Student or Learner
I have diffiiculty understanding the meaning of the following sentence.
This sentence comes from an article about adopting kids.
Kids are a full time job.
Is that means that parenting kids are a full time job?
If it means that, Is that sentence is grammartic or well-formed ?
How about the downer sentence ?
Kids are full time jobs.
The thing I am curious about is in sentence A, how the plural form of the subject and verb(kids, are) takes the singular form of the noun as a complement (a full time job).
I thought that was not grammatical like sentence B.
A: Kids are a full time job.
B: Apples are a tasty fruit.
***** NOT A TEACHER *****
Good afternoon, infiniteone.
(1) Do I understand your comment correctly?
Are you saying that "Apples are a tasty fruit" is UNgrammatical?
If you are, may I very respectfully suggest that it is, in fact, very "correct."
(2) Unfortunately, I cannot explain the reason.
(3) Maybe (only maybe) the reason is that we are talking about the different kinds of fruits:
TEACHER: Can you name some tasty fruits?
STUDENT 1: Apples are a tasty fruit.
STUDENT 2: Bananas are also a tasty fruit.
STUDENT 3: And don't forget cherries. They are another tasty fruit.
(4) Hopefully, some teacher or non-teacher will explain the "rule" to you and me.
Have a nice day!
Here, "apples" doesn't refer to more than one apple. It refers to one species, Malus domestica.
Some people would prefer to reword a sentence like this to: "The apple is a tasty fruit." That fixes the grammar problem, but it introduces a new potential complication since, in this case, "the apple" doesn't refer to a specific apple.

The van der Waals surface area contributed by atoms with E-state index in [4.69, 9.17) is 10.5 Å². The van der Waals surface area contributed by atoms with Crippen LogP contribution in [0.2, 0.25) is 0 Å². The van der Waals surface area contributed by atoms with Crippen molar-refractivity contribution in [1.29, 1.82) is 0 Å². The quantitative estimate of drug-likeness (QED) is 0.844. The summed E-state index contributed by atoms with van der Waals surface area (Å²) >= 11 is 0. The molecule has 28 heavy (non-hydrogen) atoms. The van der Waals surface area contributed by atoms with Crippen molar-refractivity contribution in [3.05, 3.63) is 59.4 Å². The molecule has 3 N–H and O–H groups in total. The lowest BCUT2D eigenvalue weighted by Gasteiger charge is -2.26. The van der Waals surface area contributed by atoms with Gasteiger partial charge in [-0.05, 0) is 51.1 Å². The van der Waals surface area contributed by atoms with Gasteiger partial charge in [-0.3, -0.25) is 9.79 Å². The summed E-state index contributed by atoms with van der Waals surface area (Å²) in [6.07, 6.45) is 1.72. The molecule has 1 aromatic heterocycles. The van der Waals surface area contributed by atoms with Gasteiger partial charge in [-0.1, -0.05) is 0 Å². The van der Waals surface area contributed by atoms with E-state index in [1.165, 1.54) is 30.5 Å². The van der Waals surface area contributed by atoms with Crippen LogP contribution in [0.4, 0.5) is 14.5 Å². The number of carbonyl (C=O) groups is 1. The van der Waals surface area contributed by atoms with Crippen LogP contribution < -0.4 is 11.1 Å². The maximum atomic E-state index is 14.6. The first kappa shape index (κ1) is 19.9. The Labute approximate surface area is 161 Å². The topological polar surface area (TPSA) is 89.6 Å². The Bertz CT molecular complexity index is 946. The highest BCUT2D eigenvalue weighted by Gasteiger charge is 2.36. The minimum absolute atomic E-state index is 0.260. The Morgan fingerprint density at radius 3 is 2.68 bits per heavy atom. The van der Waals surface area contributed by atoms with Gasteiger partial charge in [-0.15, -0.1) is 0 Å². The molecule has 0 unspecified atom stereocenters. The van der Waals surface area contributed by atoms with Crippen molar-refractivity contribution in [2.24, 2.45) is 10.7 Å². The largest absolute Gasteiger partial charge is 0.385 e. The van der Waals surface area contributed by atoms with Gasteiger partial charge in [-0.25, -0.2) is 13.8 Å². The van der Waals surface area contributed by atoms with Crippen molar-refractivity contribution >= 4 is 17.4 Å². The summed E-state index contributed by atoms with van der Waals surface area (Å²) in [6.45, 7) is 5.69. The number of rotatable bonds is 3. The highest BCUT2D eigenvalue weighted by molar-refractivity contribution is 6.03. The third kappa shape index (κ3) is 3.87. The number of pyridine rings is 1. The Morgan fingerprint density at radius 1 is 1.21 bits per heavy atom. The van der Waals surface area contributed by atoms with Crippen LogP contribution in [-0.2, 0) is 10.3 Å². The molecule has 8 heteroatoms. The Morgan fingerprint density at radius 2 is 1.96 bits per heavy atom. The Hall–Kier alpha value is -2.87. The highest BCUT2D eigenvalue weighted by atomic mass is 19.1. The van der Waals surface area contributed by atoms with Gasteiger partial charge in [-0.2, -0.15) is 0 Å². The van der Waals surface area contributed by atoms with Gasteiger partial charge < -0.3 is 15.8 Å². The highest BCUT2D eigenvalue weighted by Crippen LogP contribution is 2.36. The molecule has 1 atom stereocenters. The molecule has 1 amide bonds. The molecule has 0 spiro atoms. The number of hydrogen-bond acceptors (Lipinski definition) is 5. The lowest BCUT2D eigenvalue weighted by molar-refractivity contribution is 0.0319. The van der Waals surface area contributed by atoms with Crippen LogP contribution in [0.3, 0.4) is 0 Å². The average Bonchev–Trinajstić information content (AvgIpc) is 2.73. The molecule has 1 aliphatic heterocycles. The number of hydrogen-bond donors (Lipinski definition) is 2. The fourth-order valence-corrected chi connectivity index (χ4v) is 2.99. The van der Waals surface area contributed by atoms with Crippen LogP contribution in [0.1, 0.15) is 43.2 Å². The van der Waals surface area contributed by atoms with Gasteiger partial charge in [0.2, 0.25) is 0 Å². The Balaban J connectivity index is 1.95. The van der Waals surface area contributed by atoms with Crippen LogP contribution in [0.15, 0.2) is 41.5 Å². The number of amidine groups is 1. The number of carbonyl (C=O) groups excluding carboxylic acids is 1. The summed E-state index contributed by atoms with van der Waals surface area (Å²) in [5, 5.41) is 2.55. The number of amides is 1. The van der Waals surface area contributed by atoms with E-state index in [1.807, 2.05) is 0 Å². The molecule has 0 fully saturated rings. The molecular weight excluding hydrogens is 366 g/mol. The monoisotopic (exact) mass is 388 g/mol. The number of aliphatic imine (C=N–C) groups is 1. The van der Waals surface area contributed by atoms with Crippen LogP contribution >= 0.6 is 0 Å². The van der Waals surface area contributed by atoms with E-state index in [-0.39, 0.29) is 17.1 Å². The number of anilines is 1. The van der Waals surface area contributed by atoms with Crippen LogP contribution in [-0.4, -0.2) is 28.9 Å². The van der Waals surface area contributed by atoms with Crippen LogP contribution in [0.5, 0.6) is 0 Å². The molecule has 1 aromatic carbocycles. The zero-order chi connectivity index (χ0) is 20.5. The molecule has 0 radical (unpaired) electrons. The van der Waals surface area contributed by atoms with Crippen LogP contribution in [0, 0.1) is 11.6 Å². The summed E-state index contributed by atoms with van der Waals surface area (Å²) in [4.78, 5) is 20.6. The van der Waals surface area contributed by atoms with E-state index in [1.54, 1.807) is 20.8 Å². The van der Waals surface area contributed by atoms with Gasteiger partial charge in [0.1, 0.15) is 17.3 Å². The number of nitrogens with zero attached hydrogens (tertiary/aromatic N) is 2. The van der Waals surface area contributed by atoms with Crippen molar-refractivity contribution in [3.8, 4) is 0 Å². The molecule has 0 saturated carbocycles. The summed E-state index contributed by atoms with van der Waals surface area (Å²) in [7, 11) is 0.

Good morning, infiniteone.
(1) Thank you for asking such a difficult question. I think I may have found some helpful information.
(2) Yes, you are correct about the rule:
singular noun (or phrase) + IS + singular noun.
Plural noun + ARE + plural noun.
(3) As you know, probably every language has EXCEPTIONS.
(4) You wish to talk about a plural noun (apples) and a singular noun (fruit).
(a) The "rule" is usually this: the verb agrees with the FIRST noun:
(i) Apples + ARE (because "apples" is plural) + a tasty fruit.
(ii) A tasty fruit + IS (because "fruit" is singular) + apples.
(P. S. You may also say: The apple is a tasty fruit; A tasty fruit is the apple.)
(5) Your sentence "Kids are a full-time job" is a little more difficult.
(a) "Are" because "kids" is plural.
(b) But probably you may NOT say: "A full-time job is kids."
(c) In your "apples" sentence, you were identifying something. So you could say "Apples are...." or "A tasty fruit is..."
(d) If I understand my book correctly, your "kids" sentence is not identifying anything. It is describing something -- as an ADJECTIVE does.
(e) When you say "full-time job," I think that you mean it takes all of your time.
(i) Well,then, your sentence almost equals "Kids are time-consuming." As you can see, "time-consuming" is an adjective.
(a) The book I am using has two such examples:
The younger children are a problem.
Dogs are good company.
"Are a problem" and "good company" LOOK like nouns, but the MEANING is clearly ADJECTIVAL. (And, as you know, an IS/ARE sentence with adjectives does not have to be "balanced": He IS nice; They ARE nice.)
Thank you for your great question. I learned so much.
If you want to read about this yourself, see A COMPREHENSIVE GRAMMAR OF THE ENGLISH LANGUAGE, by Randolph Quirk , Sidney Greenbaum, Geoffrey Leech, and Jan Svartvik. I have the 1985 edition. There may be a newer edition. Look for "subject-verb concord."